Ed and David Miliband get along

The challenger: Ed Miliband on course for Downing Street?

The last televised debate before the election almost led to Ed Miliband's fall - literally. After a television show in Yorkshire with an audience survey, which was a riot, he almost lost his balance when he left the stage. It could have been one of those moments that define careers. But Miliband caught himself at the last moment. Perhaps a symbol of his amazing image change in the last weeks of the election campaign. Last year even die-hard Labor supporters and their own party friends would not have bet five pence on their chances on election day. In all surveys on the person he came off disastrously. Ed Miliband would stand in the way of a Labor victory because he was not eligible for election: unpopular, incomprehensible, awkward - that was the vote.

Politicians without charisma

Every school class has someone like Ed Miliband: serious, talented, socially a bit awkward - the nerd on duty. Such a person can become a professor or IT manager, but not prime minister in the age of permanent media presence. When Miliband was filmed devouring a bacon roll last year, his opponents once again used the images to ridicule him. In the British election campaign, all means are used to portray the political opponent as a fool.

Opposition politician Miliband in the British Parliament: Unpopular, incomprehensible, clumsy

The Labor leader has a flawless political and academic résumé: As the younger son of the Marxist political professor Ralph Miliband, he grew up with his brother David in north London in a traditionally left-wing intellectual household. His parents had emigrated to England as Polish Jews fleeing the Nazis. Both brothers studied at Oxford and both rose to the Labor Party during the Tony Blair era. David eventually became Secretary of State under Gordon Brown, while Ed was in charge of energy and climate change. Two steep careers, right up to the political "fratricide" at the 2010 party congress.

Party politics as a family drama

After the lost election, Brown resigned at the top of the party, David Miliband seemed the natural successor. Sympathetic, cosmopolitan and a Blair man from the successful right wing of the party. But the candidacy turned into a fight with his younger brother, who won in the end: With the help of the union votes, Ed managed to overtake David by a wafer-thin majority as the candidate of the left. The press had its drama along the lines of Cain and Abel. The relationship between the brothers has been difficult ever since.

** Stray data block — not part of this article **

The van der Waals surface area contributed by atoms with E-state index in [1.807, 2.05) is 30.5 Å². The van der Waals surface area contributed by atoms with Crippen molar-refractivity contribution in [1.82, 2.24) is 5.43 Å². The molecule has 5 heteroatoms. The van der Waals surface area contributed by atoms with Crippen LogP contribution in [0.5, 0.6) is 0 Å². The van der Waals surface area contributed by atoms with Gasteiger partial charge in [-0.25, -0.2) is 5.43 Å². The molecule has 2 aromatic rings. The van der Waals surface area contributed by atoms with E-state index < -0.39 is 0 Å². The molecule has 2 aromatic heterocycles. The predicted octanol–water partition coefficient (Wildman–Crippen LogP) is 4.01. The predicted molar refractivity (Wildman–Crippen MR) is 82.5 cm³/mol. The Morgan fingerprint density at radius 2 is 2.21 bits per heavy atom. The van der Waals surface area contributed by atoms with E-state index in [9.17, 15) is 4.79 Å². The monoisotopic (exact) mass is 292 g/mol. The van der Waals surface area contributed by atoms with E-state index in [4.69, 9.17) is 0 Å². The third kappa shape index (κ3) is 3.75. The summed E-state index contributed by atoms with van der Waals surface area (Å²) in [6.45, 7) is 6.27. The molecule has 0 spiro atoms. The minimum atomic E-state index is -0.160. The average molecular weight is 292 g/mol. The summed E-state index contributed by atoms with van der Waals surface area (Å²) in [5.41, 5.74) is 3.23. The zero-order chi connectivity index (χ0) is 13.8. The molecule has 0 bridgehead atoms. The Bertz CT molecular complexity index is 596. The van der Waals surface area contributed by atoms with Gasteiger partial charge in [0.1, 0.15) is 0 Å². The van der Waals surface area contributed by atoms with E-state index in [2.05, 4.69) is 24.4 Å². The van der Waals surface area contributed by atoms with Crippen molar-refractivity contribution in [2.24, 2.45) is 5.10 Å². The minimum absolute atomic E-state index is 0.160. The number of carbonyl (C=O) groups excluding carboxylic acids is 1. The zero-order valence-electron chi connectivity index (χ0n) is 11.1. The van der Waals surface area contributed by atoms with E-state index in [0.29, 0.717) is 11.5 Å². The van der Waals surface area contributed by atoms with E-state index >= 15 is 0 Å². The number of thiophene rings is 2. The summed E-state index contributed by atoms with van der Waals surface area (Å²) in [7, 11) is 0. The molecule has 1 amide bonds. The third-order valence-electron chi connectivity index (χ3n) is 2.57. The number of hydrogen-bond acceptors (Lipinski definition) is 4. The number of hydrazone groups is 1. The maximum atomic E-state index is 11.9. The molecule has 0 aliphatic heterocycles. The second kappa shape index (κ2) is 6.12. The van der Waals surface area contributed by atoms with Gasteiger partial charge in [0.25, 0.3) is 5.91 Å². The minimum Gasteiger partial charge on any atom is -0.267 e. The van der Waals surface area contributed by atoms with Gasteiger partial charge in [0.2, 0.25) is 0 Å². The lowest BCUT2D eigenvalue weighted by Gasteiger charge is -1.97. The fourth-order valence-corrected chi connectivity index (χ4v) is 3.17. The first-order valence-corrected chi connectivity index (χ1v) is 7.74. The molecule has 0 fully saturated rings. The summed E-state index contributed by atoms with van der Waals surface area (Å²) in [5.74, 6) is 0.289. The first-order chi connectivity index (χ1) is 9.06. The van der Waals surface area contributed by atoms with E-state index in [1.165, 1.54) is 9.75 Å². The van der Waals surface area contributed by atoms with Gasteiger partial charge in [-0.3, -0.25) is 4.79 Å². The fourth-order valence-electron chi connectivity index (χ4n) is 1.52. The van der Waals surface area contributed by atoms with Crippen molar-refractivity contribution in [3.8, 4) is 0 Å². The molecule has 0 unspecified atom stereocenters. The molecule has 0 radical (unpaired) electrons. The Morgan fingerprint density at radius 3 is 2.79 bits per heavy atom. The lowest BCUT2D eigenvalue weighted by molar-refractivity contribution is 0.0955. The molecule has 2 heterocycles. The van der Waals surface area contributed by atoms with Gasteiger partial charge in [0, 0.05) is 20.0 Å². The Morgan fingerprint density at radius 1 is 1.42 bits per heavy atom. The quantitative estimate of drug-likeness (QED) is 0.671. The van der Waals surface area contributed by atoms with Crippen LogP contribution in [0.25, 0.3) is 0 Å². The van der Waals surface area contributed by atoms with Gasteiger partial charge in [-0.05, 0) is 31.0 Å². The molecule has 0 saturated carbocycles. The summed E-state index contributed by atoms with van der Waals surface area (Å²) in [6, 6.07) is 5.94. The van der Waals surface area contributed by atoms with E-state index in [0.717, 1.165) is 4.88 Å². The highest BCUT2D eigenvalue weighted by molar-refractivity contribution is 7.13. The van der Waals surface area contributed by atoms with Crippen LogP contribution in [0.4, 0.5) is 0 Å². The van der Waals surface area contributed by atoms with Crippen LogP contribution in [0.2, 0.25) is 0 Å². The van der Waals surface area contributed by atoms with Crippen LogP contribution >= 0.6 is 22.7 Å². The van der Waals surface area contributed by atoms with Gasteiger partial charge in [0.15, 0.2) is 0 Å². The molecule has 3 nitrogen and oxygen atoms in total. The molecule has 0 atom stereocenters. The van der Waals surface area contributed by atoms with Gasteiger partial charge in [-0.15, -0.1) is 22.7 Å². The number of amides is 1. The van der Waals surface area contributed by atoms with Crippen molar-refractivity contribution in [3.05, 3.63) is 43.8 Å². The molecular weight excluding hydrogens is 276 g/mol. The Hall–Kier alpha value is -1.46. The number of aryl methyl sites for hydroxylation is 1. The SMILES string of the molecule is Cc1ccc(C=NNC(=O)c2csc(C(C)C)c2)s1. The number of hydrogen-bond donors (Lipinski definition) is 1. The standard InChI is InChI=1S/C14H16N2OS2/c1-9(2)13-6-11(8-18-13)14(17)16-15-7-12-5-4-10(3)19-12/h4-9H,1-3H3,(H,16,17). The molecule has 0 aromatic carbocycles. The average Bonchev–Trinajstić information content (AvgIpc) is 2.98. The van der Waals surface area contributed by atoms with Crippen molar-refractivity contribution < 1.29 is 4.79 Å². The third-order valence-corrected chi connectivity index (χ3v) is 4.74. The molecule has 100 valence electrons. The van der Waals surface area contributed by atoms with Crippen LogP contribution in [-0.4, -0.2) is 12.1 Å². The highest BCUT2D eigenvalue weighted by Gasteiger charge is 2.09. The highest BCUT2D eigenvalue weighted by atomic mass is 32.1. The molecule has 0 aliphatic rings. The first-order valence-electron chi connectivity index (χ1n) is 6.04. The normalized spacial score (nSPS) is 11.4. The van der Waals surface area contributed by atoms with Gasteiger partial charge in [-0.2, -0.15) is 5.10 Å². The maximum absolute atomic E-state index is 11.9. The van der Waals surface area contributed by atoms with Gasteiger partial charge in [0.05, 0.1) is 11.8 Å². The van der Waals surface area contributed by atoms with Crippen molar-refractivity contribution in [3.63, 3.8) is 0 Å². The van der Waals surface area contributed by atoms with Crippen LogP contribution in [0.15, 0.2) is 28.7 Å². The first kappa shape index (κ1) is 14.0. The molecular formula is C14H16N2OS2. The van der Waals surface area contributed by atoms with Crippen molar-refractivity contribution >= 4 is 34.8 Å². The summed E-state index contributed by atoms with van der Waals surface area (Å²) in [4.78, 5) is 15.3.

Even today, this story serves his opponents to portray Ed Miliband as insidious and unreliable. He will damage the country even more than his brother, etched the conservative London Mayor Boris Johnson. Ed Miliband repeatedly emphasizes that it was only about the party line, not about brotherly rivalry.

Brothers Ed and David Miliband (r.) At the Labor Party Conference 2010: Fight for party leadership

It stands for the turning away from "Blairism", a policy of neoliberal economic friendliness. Ed Miliband, on the other hand, wants to fight social inequality in the country, reduce high tuition fees, save the public health system, and relieve workers. He is for Europe and for equal opportunities - in Germany he would be a social democrat. At the same time he wants to balance the UK budget and reduce the national deficit. Some Labor voters lack the big, powerful message from Miliband. But the party leader is afraid of making false promises.

From loser to teenage swarm

Sometime this March came the upheaval: Perhaps Obama adviser David Axelrod worked the miracle as an election campaign aide at the Labor Party and got Ed Miliband to finally be himself in the television debates and campaign appearances. Suddenly the candidate managed to be perceived as a slim, well-dressed man in his forties. A man with wit and naturalness. And a politician who stands by his convictions, can listen and appears warm-hearted.

Campaigners Miliband: A piece of clever marketing

The new picture was so effective that suddenly teenagers took selfies with Ed Miliband and the group of "Mili fans" got together on the Internet. Maybe all a piece of clever marketing, but still a sign of the late transformation of the candidate into an elected politician.

It remains to be seen whether he can still influence the outcome of the election. The British are deeply disaffected with politics; and Ed Miliband is also seen as part of the detested elite and political caste. In any case, it will be difficult for him, as well as for the conservative incumbent David Cameron, to form a government after Thursday's election.

The latest polls do not predict enough percentages for either of the two to get their own government majority. The election winner will probably have to rely on a coalition partner. The smaller parties will have the final say. However, as alleged losers in the elections, are the Liberals ready to change camp after the coalition with the Tories? And how successful are the right-wing populists from Ukip?

Above all, the fate of a possible Labor government depends on the Scottish nationalists. A walk-through is predicted for the SNP. Ed Miliband, however, has promised not to form a coalition with the party because it stands for the division of Great Britain. At most, a minority government would be conceivable, because Labor and the SNP are on the same side on many other issues. If the pollsters are not totally wrong, after the upcoming election day Great Britain will face a laborious government formation and a totally transformed party landscape.